I began 2017 by reading Keith Hampson’s post on LinkedIn entitled Is That All There Is? Higher Education’s Struggle to Leverage Digital Teaching and Learning. The post prompted the following train of thought which while not directly related to what Dr. Hampson had to say, nevertheless are ideas born from his comments.
In many ways, my journey into digital learning, which I’ve made both as a learner and a teacher, is like becoming comfortable in a new, very different culture. While I do not presume to be very knowledgeable about technical aspects of software and programming, I am becoming comfortable with the possibilities a digital environment offer. Just as living in a very different culture requires a substantial amount of exploration, thousands of mistakes and gaffs, some embarrassment and small successes, my journey to becoming comfortable learning and teaching in a digital environment has been eventful – at times a struggle and increasingly quite natural. As I have become more attuned to the realities of digital learning and teaching, I have come to appreciate several constants.
Many people use digital media regularly. They have accounts on Facebook or Twitter and post often. These sites however have a limited number of options. People can like, post or tweet, add a picture, follow others but their actions are limited to a number of well-defined, consistent options that are predictable. These users consider themselves (rightly) digitally literate and for their purposes, they are. Literacy however is a spectrum and much of digital’s educational potential rests farther down the spectrum. Using Facebook and Twitter, and other social media sites serve their purpose well but do not encourage exploration of the possibilities that lie deeper within the environment.
Knowledge of the local language is essential to learning more about a culture and humans’ grasp of spoken language is hardwired (as Steven Pinker explains in The Language Instinct). Humans generally learn to speak fluently with varying degrees of eloquence. Much of digital culture however involves print (YouTube and Ted Talks being some of the exceptions). Written language is not hardwired and requires a degree of competency to read and write with accuracy and confidence and although many people read with great skill, writing succinctly can prove to be a challenge that many people do not accept. In the digital world, we are often operating in a culture that relies on reading and writing for communication. This can be a barrier that block further exploration.
For those who do feel confident enough in their skill as writers, there is permanence to the written word that does not apply to the spoken word. Despite aphorisms about words once spoken, spoken words are often quickly forgotten while the written word has a gravity that can intimidate many would-be writers. Uncertainty about how a message will be understood, or whether there is value in their words can result in great reluctance to reveal themselves to the world. For many, publishing serious thoughts and observations is a new experience with all the caveats of exploring a very different culture.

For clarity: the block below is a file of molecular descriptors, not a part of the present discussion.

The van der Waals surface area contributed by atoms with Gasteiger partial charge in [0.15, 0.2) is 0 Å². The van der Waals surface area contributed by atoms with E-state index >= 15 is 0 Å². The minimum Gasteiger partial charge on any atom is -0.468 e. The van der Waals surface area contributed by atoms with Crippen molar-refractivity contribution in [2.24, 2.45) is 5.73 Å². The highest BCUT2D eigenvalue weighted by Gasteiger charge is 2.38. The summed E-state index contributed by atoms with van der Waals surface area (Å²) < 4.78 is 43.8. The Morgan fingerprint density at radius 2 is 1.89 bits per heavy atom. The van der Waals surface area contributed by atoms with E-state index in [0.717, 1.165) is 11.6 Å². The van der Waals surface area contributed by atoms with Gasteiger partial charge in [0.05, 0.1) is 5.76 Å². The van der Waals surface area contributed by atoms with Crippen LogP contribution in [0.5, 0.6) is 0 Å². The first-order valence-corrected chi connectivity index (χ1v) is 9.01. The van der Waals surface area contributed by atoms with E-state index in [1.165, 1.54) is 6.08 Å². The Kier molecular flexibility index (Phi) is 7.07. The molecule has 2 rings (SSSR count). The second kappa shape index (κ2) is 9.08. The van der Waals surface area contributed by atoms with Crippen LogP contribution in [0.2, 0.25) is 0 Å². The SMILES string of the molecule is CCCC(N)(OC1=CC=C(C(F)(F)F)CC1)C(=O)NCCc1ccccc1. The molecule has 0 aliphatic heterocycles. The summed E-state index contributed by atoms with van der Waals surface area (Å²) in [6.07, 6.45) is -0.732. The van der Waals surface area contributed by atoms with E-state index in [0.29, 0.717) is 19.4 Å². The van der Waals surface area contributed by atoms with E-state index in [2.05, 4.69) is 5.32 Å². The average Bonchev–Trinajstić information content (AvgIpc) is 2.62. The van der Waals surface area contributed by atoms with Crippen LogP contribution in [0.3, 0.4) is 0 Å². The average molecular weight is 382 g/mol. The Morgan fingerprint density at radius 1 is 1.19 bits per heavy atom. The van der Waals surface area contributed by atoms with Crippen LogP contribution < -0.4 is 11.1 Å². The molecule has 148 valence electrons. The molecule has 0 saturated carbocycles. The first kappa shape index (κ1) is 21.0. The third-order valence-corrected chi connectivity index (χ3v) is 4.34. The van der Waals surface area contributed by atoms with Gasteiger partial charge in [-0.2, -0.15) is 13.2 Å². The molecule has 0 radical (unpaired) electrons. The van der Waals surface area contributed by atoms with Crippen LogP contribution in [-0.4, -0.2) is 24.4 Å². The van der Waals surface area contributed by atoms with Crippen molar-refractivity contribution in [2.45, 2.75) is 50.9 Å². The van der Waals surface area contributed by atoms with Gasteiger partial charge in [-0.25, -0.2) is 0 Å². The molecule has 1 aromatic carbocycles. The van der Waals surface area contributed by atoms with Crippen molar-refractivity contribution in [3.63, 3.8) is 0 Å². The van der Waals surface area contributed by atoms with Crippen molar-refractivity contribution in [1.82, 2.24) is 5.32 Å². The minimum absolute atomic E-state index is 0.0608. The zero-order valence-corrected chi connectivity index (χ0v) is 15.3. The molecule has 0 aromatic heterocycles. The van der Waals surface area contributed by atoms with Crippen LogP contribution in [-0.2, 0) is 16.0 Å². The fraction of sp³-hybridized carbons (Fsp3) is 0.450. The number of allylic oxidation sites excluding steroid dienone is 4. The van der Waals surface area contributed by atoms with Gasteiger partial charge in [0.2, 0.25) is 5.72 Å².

And so, there is a small but growing body of research that advocates formally teaching learners engaged in online discussion, just how to participate constructively to engage other learners and to move to some resolution of the point or points being addressed. There may seem to be no need to learn how to discuss in a digital format (De Laat, & Lally, 2003; Levy, 2003; Pilkington & Walker, 2003) but several studies have shown that students often founder at the point of knowledge collection and that unless they are able to move their discussion to reflect on what they have discovered, they do not move to a point where learning (admitting that other possibilities may be valid) occurs (Booth & Hultén, 2003 being one). So digital learners need new behaviors to be successful. Teachers, in their turn, need to be aware of this stumbling block and change their teaching behaviors to support student learning.
Similarly to operating in a different culture, students and teachers need to develop new behaviors (or at the very least adapt old behaviors) in order to be successful in a digital environment. Some changes occur unconsciously while others take effort and support. This is where research plays an important role in identifying changes that need support and in developing strategies to encourage these changes. Until it is generally recognized that learning and teaching in a digital environment offers a richer environment than the social media tools we use daily, digital learning and teaching will not be recognized for the complex opportunities it offers education.
Booth, S., & Hultén, M. (2003). Opening dimensions of variation: An empiricalstudy of learning in a web-based discussion. Instructional Science, 31(1-2), 65– 86. Retrieved from http://0-link.springer.com.aupac.lib.athabascau.ca/article/10.1023/A%3A1022552301050
De Laat, M., & Lally, V. (2003). Complexity, theory and praxis: Researching collaborative learning and tutoring processes in a networked learning community. Instructional Science, 31(1-2), 7–39. Retrieved from http://eprints.gla.ac.uk/7383/1/7383.pdf
Levy, P. (2003). A methodological framework for practice-based research innetworked learning. Instructional Science. 31 (1), 87-109 doi: 10.1023/A:1022594030184
Pilkington, R., & Walker, A. (2003). Facilitating debate in networked learning: Reflecting on online synchronous discussion in higher education. Instructional Science, 31(1-2), 41–63. doi: 10.1023/A:1022556401959